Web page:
Liverpool Night Asylum
Liverpool may have claim to be the first city in England to set up charitably run night shelters for the destitute. Temporary "night asylums" for the reception of the "houseless poor" were set up in Liverpool in the winters of 1816 (in a vacant guard house in Chapel Street), 1820 (South Union Street), 1821 (Blundell Street), 1822 (South Union Street), and 1829 (Thomas Street and Shaw's Brow).
In 1830 it was decided to establish a permanent night shelter on Freemason's Row, funded by contributions from the city's gentlemen and merchants. The premises adopted for the scheme, a large double house with a spacious yard in front, were "unsuitable for respectable tenants, on account of being in the immediate vicinity of the most indigent part of the Liverpool population". The dilapidated property was acquired at the bargain price of £30 and was substantially rebuilt. Cisterns were provided, water-pipes laid down, soughs excavated, and arrangements made for warming and ventilating the house. The ceilings of the lower room were fireproofed, so as to remove all danger of any fire spreading to the upper rooms, where the majority of the male inmates were to sleep. A ground-floor plan of the site is shown below.
In the house which stood at the rear of the site, room A, a cellar beneath, and yard B were reserved for the resident superintendent and his family. Room C and yard D were used by the female lodgers. The rooms above A and C were used by seamen and other male lodgers, with some additional small rooms on the second floor. The former stables (labeled "f" on the plan) were used for storing coal, wood, and straw. Areas F and G were not part of the shelter. Entrance to the premises was through a pair of large folding gates or small door from Freemason's Row.
The shelter's inmates slept on sloping wooden beds ranged along the wail in three tiers, one above the other.
Great effort was made to keep the establishment clean, with the interior being frequently whitewashed, the sleeping forms washed down, and the use of chloride of lime and the burning of tar to purify the atmosphere.
A large sign-board in front of the shelter carried the following inscription:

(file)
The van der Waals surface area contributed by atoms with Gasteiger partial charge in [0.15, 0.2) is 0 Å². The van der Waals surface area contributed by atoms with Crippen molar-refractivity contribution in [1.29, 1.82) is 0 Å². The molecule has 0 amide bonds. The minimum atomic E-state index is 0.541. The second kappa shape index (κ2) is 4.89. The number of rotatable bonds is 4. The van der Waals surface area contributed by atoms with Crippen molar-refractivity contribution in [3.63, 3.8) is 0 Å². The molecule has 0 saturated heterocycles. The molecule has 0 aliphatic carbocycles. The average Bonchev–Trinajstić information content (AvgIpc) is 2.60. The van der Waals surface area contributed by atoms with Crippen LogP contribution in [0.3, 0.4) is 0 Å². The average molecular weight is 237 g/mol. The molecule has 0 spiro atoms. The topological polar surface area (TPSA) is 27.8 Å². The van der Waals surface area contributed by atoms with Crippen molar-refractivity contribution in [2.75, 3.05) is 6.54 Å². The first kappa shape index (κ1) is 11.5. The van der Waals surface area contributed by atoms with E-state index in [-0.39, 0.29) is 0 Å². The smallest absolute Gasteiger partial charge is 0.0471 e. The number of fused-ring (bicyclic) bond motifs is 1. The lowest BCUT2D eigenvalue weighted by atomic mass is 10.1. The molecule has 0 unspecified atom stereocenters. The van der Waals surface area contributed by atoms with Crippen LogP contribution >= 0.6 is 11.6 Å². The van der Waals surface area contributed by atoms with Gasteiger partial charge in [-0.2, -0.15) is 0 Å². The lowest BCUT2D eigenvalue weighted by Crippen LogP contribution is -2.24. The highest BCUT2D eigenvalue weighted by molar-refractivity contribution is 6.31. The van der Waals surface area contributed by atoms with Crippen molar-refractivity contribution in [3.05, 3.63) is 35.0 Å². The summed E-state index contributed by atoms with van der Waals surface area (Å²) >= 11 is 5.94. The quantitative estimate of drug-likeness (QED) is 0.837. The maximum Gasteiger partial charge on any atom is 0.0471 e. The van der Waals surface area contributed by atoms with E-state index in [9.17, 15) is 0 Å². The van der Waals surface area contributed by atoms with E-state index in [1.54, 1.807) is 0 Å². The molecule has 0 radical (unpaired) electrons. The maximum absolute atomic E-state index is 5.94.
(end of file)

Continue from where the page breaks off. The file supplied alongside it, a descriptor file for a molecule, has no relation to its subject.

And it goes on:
"Knock, and it shall be opened unto yea."
Luke, chap. 11 v. 9.
The rules and regulations to be observed by the lodgers at the shelter were as follows:
2nd. No person to be admitted in a state of intoxication. Persons who remain all night must wash themselves next morning.
3rd. Inmates to keep their respective rooms clean; and those who will not assist to do so will not be allowed to remain.
4th. No nails must be driven in the walls; nor must they be otherwise defaced. The rooms to be fumigated once every day; and it is requested that great care be taken to avoid setting the apartments on fire.
5th. The rugs, blankets. &c., to be taken out every morning to the yard, to be shaken there, and afterwards to be returned to the rooms and folded up.
6th. No blasphemous or indecent expressions, fighting, loud talking, singing, or gambling, will be allowed; and those who violate this rule will be turned out.
7th. The Asylum to be cleared of its inmates every day from Ten to Twelve o'clock. The street door to be locked every evening at Six o'clock. No person belonging to the Asylum, that is rut, will be admitted after that hour.
8th. No person to take any bundle or parcel from the Asylum without their previous examination by the Superintendent.
9th. No clothes, potatoes, or any other food, to be washed in the rooms, but at the trough in the yard.
10th. The men are not to climb over the gate, the wall, or any other part of the building; any of the inmates so offending shall be dismissed from the Asylum.
N.B. The inmates are cautioned not to be seen begging in the streets.
The shelter opened on December 25th, 1830. In its first year of operation, a total of 33,165 "berths" were provided and 6,122 persons were admitted, with each lodger staying an average of 5-6 nights. Of the total berths, 11,230 were used by seamen, 15,391 by mechanics and labourers, 3,876 by women, 1,328 by boys, 776 by girls, and 564 by young children. By the end of 1838, over 120,000 berths had been provided.
- Smith, Egerton (1838) Description of the Liverpool Night Asylum for the Houseless Poor in Freemason's Row. (Liverpool: Egerton Smith)
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